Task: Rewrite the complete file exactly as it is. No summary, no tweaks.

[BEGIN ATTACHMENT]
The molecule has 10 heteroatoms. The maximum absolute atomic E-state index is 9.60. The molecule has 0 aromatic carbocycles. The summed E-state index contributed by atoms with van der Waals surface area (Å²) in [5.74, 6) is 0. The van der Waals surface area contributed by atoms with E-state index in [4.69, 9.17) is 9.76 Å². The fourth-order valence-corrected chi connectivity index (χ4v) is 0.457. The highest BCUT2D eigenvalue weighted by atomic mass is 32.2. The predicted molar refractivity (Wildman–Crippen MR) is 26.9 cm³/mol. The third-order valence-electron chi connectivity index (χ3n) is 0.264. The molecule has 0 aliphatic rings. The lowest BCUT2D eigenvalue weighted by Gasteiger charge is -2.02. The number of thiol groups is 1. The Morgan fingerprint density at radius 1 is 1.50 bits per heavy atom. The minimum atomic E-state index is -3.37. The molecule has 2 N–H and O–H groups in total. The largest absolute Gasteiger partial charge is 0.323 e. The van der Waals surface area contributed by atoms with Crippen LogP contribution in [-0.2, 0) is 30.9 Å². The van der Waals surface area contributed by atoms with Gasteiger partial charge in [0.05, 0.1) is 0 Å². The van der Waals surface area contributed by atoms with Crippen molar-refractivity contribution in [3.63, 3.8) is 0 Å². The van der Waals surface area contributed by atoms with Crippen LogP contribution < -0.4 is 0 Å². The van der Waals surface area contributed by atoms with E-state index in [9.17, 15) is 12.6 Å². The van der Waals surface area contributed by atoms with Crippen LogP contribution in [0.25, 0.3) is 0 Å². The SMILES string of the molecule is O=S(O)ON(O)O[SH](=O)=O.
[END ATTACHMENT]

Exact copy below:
The molecule has 10 heteroatoms. The maximum absolute atomic E-state index is 9.60. The molecule has 0 aromatic carbocycles. The summed E-state index contributed by atoms with van der Waals surface area (Å²) in [5.74, 6) is 0. The van der Waals surface area contributed by atoms with E-state index in [4.69, 9.17) is 9.76 Å². The fourth-order valence-corrected chi connectivity index (χ4v) is 0.457. The highest BCUT2D eigenvalue weighted by atomic mass is 32.2. The predicted molar refractivity (Wildman–Crippen MR) is 26.9 cm³/mol. The third-order valence-electron chi connectivity index (χ3n) is 0.264. The molecule has 0 aliphatic rings. The lowest BCUT2D eigenvalue weighted by Gasteiger charge is -2.02. The number of thiol groups is 1. The Morgan fingerprint density at radius 1 is 1.50 bits per heavy atom. The minimum atomic E-state index is -3.37. The molecule has 2 N–H and O–H groups in total. The largest absolute Gasteiger partial charge is 0.323 e. The van der Waals surface area contributed by atoms with Crippen LogP contribution in [-0.2, 0) is 30.9 Å². The van der Waals surface area contributed by atoms with Gasteiger partial charge in [0.05, 0.1) is 0 Å². The van der Waals surface area contributed by atoms with Crippen molar-refractivity contribution in [3.63, 3.8) is 0 Å². The van der Waals surface area contributed by atoms with Crippen LogP contribution < -0.4 is 0 Å². The van der Waals surface area contributed by atoms with E-state index in [9.17, 15) is 12.6 Å². The van der Waals surface area contributed by atoms with Crippen LogP contribution in [0.25, 0.3) is 0 Å². The SMILES string of the molecule is O=S(O)ON(O)O[SH](=O)=O.